• Pehi-Tahanga, Ngati-Mania-poto chief, Death of, 196
  • Permanence of Polynesian vowel-values, 83
  • Poets, Maori; Mamangu, 20; Makere and Turaukawa, 171
  • Polynesian and Melanesian admixture, Antiquity of, in Fiji, 149
  • Potaka, chief of Nga-puke-turua, 180; joint attack on the Nga-potiki-tau people, 182; takes Nga-horo pa. 183; besieges Parihamore pa and takes Uru-kinaki to wife, 184
  • Potiki-roa, his search for Tumuaki, 62; his courtship and marriage, 63; his sister Hine-tu-a-hoanga drowned, 62; his return to Taranaki, 64
  • Pou, Ikaroa, and Manunui, Legend of, 39
  • Pou-matua, pou-tangata, pou-kai, pou-whenua, pou-tewea, terms indicating tribal rank, 164, 165
  • Poutama rock, Curious legend of, 7
  • Pricking of the teeth, a curious ceremony, 139
  • Proceedings of the Society, 48, 109, 168, 230
  • Proto-Samoan system of consonants, 150
  • Puke-kari-rua, conspicuous palisaded pa near Mokau, 7
  • Puna and Hani, memorial pillars of the Tainui canoe, 2
  • Punga-tai, a special receptacle for consecrated sand or earth used as a charm in fishing or cultivation, 123
  • Queries, Notes and, 108, 166, 229
  • Ra-ka-taha (the descending sun), Battle of, 147
  • Rangatira, his rank and duties, 164
  • Rangi-apiti-rua, his treachery, 180
  • Rangi-tane tribe, 46; located at Upper Wairarapa, Upper Manawatu, and Seventy-Mile Bush, 46; claim descent from Tane-nui-a-rangi, 47
  • Raparapa, Ngati-Tama chief, his enormous strength, 197
  • Rau-mahora, daughter of Rangi-mohuta, Romantic story of. 186
  • Raumati; burnt Arawa canoe at Maketu; slain in battle. 56
  • Rauru, ancestor of the Nga-Rauru, 34; leader of a migration, 35; meaning of the name, 34
  • Rehe-taia, warrior of the Ngati-Mutunga; his successful attack on Kohanga-Mouku, 129; on Waitangi, 131
  • Rewarewa pa, Capture of, 199
  • Rongo, the kumara god (with illustration), 177
  • Rongo-ma-Tane = Rongo and Tane, 166
  • Ruapu-Tahanga's journey, an old West Coast tradition, 114
  • Rubble-work walls of Rewarewa pa, 199
  • Sacred beaches of the Ati-Awa, 18
  • Samoan diphthongs, 88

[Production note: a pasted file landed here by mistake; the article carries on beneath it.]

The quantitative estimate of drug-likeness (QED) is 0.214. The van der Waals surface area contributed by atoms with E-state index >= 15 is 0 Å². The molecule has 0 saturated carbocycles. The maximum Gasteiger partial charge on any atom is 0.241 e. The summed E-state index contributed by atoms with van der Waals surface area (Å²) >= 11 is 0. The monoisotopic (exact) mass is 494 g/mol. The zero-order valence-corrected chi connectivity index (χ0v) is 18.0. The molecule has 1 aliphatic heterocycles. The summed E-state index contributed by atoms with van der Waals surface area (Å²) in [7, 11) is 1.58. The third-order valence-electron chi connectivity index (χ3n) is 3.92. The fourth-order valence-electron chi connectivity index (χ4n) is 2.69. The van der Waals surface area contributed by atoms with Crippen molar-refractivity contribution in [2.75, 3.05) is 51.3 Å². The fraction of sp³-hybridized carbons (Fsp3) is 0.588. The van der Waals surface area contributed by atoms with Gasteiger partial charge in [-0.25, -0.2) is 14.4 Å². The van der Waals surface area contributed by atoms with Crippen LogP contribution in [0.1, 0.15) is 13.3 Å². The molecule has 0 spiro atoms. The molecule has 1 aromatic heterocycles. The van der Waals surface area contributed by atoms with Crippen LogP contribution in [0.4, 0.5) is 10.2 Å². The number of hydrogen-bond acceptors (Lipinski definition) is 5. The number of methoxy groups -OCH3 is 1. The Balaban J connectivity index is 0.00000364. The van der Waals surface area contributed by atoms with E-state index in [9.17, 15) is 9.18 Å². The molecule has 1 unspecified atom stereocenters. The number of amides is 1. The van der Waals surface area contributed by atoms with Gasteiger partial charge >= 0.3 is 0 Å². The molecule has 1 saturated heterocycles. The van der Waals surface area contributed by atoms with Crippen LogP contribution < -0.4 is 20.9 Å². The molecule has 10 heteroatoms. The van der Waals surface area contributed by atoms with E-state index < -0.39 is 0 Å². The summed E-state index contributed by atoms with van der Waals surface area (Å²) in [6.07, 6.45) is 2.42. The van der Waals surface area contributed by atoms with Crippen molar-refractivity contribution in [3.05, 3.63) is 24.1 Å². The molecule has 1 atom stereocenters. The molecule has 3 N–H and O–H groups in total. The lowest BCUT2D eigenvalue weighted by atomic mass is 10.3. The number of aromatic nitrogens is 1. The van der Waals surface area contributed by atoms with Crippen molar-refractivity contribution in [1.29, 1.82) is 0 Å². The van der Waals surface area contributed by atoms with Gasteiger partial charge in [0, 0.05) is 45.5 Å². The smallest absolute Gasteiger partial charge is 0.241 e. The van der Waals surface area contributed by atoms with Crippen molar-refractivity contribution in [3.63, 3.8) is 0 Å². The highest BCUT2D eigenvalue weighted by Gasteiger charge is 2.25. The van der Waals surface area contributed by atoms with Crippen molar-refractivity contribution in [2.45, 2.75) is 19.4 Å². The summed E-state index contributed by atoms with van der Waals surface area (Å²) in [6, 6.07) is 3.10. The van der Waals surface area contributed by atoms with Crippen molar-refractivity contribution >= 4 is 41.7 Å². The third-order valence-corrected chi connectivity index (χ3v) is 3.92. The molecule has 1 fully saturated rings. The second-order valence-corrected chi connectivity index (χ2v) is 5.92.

• Samoan language-changes in three generations, 81
  • Samoan phonetics in their broader relations. William Churchill, 79, 149, 209
  • Sands, The coming of the, 22, 69
  • Sandy beaches of Taranaki, Legends of the, 22, 69
  • Schism in the Whare-kura between the Ao-tea and the Ao-uri, 36
  • Sea-sand, consecrated, used as a mauri in kahawai fishing, 122
  • Sibilant and aspirant interchanges, 156; passing also into th, 156
  • Smith, S. Percy. The Maori god Ha (note), 228
  • Songs, Charms, Proverbs, etc.—
  • A bat on the earth, a bat in the heavens, 135
  • Along, along cometh the axe, 100
  • Although I am tatooed as a warrior, it is useless, 131
  • And died there also, Make-tuhi, 112
  • Be stricken, be stricken, thou ocean, 67
  • Behold, the lightning flashes in the heavens, 42
  • Behold my grove of ngaio trees above at Moe-atoa, 119
  • Float lightly so, float lightly so, 103
  • For he is a descendant of Hau-taepo, 117
- 235
  • Forward! sever the stringy fibres of the fern-root, 131
  • Give us thy teeth to be pricked, 139
  • Glide slowly and gently, 99
  • Hau toto, hau toto, ko Tu heke ana, 96
  • He ita na Motai, tena kei te rawhiti e taka ana, 114
  • He tia, he tia! He ranga, he ranga! 97
  • Here is Pounamu-moehau, bitterly weeping,132
  • Here stand I before thee, O Tane, 77
  • Homai to niho kia karihitia, 139
  • I a matiti, e kai ana au, 201
  • In the days of summer I shall be eating, 201
  • Ka ngaro ki kona, ko Make-tuhi, 112
  • Ka patua, ka patua te moana, 66